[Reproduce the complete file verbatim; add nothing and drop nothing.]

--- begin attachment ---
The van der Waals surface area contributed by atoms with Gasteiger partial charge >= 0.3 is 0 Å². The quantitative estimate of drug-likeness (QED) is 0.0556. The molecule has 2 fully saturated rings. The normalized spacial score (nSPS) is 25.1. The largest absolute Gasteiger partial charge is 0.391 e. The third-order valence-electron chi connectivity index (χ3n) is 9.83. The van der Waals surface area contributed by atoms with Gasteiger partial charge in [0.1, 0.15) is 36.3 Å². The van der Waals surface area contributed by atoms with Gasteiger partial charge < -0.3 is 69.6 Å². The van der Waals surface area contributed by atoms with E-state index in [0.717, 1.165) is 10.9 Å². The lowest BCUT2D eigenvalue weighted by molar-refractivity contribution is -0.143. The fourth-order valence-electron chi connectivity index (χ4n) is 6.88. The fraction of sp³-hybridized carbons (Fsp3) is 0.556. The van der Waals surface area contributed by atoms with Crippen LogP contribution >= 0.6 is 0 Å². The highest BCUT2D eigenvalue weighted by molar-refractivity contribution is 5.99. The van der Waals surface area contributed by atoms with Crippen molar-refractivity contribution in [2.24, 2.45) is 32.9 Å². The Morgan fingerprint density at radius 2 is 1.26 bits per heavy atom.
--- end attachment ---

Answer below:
The van der Waals surface area contributed by atoms with Gasteiger partial charge >= 0.3 is 0 Å². The quantitative estimate of drug-likeness (QED) is 0.0556. The molecule has 2 fully saturated rings. The normalized spacial score (nSPS) is 25.1. The largest absolute Gasteiger partial charge is 0.391 e. The third-order valence-electron chi connectivity index (χ3n) is 9.83. The van der Waals surface area contributed by atoms with Gasteiger partial charge in [0.1, 0.15) is 36.3 Å². The van der Waals surface area contributed by atoms with Gasteiger partial charge < -0.3 is 69.6 Å². The van der Waals surface area contributed by atoms with E-state index in [0.717, 1.165) is 10.9 Å². The lowest BCUT2D eigenvalue weighted by molar-refractivity contribution is -0.143. The fourth-order valence-electron chi connectivity index (χ4n) is 6.88. The fraction of sp³-hybridized carbons (Fsp3) is 0.556. The van der Waals surface area contributed by atoms with Crippen LogP contribution >= 0.6 is 0 Å². The highest BCUT2D eigenvalue weighted by molar-refractivity contribution is 5.99. The van der Waals surface area contributed by atoms with Crippen molar-refractivity contribution in [2.24, 2.45) is 32.9 Å². The Morgan fingerprint density at radius 2 is 1.26 bits per heavy atom.